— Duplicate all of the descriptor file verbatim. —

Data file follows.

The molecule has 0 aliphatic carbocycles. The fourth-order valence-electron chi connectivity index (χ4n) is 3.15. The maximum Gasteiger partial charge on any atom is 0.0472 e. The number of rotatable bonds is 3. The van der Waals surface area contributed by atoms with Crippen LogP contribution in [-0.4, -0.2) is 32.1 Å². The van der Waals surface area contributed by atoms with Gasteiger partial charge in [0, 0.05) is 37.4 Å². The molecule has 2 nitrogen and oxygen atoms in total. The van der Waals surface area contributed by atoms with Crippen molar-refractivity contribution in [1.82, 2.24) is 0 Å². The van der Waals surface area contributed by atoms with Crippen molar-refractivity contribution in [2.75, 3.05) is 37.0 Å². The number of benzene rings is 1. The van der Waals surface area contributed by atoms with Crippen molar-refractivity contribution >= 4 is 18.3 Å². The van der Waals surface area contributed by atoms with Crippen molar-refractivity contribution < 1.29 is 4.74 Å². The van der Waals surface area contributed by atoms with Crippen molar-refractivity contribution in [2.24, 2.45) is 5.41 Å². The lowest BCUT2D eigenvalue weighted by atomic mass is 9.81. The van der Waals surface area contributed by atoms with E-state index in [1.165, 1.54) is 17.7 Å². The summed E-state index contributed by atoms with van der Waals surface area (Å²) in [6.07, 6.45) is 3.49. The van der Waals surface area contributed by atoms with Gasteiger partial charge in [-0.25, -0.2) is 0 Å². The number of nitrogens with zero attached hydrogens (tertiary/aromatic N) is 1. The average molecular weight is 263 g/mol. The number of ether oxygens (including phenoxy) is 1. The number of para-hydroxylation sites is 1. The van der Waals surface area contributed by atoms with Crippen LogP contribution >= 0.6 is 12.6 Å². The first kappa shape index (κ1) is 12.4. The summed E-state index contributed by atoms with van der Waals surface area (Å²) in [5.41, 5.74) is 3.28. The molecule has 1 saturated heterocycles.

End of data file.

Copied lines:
The molecule has 0 aliphatic carbocycles. The fourth-order valence-electron chi connectivity index (χ4n) is 3.15. The maximum Gasteiger partial charge on any atom is 0.0472 e. The number of rotatable bonds is 3. The van der Waals surface area contributed by atoms with Crippen LogP contribution in [-0.4, -0.2) is 32.1 Å². The van der Waals surface area contributed by atoms with Gasteiger partial charge in [0, 0.05) is 37.4 Å². The molecule has 2 nitrogen and oxygen atoms in total. The van der Waals surface area contributed by atoms with Crippen molar-refractivity contribution in [1.82, 2.24) is 0 Å². The van der Waals surface area contributed by atoms with Crippen molar-refractivity contribution in [2.75, 3.05) is 37.0 Å². The number of benzene rings is 1. The van der Waals surface area contributed by atoms with Crippen molar-refractivity contribution >= 4 is 18.3 Å². The van der Waals surface area contributed by atoms with Crippen molar-refractivity contribution < 1.29 is 4.74 Å². The van der Waals surface area contributed by atoms with Crippen molar-refractivity contribution in [2.24, 2.45) is 5.41 Å². The lowest BCUT2D eigenvalue weighted by atomic mass is 9.81. The van der Waals surface area contributed by atoms with E-state index in [1.165, 1.54) is 17.7 Å². The summed E-state index contributed by atoms with van der Waals surface area (Å²) in [6.07, 6.45) is 3.49. The van der Waals surface area contributed by atoms with Gasteiger partial charge in [-0.25, -0.2) is 0 Å². The number of nitrogens with zero attached hydrogens (tertiary/aromatic N) is 1. The average molecular weight is 263 g/mol. The number of ether oxygens (including phenoxy) is 1. The number of para-hydroxylation sites is 1. The van der Waals surface area contributed by atoms with Crippen LogP contribution >= 0.6 is 12.6 Å². The first kappa shape index (κ1) is 12.4. The summed E-state index contributed by atoms with van der Waals surface area (Å²) in [5.41, 5.74) is 3.28. The molecule has 1 saturated heterocycles.